Enter your mobile number or email address below and we'll send you a link to download the free Kindle App. Then you can start reading Kindle books on your smartphone, tablet, or computer - no Kindle device required.
To get the free app, enter your mobile phone number.
Other Sellers on Amazon
+ $3.99 shipping
Portfolios of the Poor: How the World's Poor Live on $2 a Day Hardcover – May 10, 2009
"Enlightenment Now: The Case for Reason, Science, Humanism, and Progress"
Is the world really falling apart? Is the ideal of progress obsolete? Cognitive scientist and public intellectual Steven Pinker urges us to step back from the gory headlines and prophecies of doom, and instead, follow the data: In seventy-five jaw-dropping graphs, Pinker shows that life, health, prosperity, safety, peace, knowledge, and happiness are on the rise. Learn more
Frequently bought together
Customers who bought this item also bought
Customers who viewed this item also viewed
Nearly forty percent of humanity lives on an average of two dollars a day or less. If you've never had to survive on an income so small, it is hard to imagine. How would you put food on the table, afford a home, and educate your children? How would you handle emergencies and old age? Every day, more than a billion people around the world must answer these questions. Portfolios of the Poor is the first book to systematically explain how the poor find solutions to their everyday financial problems.
The authors conducted year-long interviews with impoverished villagers and slum dwellers in Bangladesh, India, and South Africa--records that track penny by penny how specific households manage their money. The stories of these families are often surprising and inspiring. Most poor households do not live hand to mouth, spending what they earn in a desperate bid to keep afloat. Instead, they employ financial tools, many linked to informal networks and family ties. They push money into savings for reserves, squeeze money out of creditors whenever possible, run sophisticated savings clubs, and use microfinancing wherever available. Their experiences reveal new methods to fight poverty and ways to envision the next generation of banks for the "bottom billion."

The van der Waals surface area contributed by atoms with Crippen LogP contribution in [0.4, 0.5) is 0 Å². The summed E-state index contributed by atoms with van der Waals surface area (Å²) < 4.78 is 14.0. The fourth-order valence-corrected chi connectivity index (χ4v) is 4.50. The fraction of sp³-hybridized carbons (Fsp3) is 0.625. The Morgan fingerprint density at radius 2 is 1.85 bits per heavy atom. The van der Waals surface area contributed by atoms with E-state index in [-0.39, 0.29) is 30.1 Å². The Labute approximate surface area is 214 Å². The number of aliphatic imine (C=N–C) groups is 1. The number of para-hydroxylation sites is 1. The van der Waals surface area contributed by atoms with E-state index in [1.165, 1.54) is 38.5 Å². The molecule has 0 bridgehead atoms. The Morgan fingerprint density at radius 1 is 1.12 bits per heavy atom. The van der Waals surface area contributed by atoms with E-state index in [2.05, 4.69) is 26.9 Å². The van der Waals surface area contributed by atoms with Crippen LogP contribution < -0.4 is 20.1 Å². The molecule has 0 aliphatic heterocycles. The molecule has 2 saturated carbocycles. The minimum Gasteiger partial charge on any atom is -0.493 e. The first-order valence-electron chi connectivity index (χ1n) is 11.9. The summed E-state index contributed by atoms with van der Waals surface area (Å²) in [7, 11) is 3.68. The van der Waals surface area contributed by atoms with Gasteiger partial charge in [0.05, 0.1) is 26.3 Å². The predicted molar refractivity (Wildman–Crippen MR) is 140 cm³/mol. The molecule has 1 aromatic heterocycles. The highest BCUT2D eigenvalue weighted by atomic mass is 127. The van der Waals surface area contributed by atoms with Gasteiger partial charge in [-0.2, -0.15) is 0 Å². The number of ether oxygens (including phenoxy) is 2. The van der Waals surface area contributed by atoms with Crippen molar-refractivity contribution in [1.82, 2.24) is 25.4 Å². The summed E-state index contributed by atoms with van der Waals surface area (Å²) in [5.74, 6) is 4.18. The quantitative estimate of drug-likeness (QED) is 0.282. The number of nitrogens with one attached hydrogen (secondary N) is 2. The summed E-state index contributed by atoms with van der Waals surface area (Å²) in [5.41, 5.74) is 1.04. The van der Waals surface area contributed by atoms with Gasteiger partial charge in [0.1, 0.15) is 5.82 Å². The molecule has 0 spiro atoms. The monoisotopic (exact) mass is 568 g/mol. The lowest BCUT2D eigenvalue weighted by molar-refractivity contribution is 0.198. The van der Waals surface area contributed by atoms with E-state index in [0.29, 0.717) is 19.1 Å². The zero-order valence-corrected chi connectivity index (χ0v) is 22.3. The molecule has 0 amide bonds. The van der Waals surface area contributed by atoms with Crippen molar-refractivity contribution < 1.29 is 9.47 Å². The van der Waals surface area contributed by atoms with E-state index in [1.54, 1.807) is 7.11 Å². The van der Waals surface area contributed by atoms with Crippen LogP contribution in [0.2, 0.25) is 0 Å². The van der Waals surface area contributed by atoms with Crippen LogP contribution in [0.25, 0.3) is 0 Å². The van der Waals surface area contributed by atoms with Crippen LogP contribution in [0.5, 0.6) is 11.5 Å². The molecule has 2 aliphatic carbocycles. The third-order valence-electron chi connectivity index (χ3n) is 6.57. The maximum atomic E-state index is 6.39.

Indispensable for those in development studies, economics, and microfinance, Portfolios of the Poor will appeal to anyone interested in knowing more about poverty and what can be done about it.
Top customer reviews
There was a problem filtering reviews right now. Please try again later.
Money management is a fundamental and well understood element of every-day life of people. This statement doesn't alter when it comes up to people who don't have much to manage. The book argues that for poor people, managing money well is absolutely central to their existence - more than any other social groups of people. In the first chapter, the authors directly dismiss the assumption that readers may have - that very poor people live on hand-to-mouth practices, immediately consuming the small amount of resources once they get it. The research data clearly concluded that even families living on less than $1 a day per person rarely consume every penny of income as soon as it was earned. Typically, they save when they can and borrow when they cannot.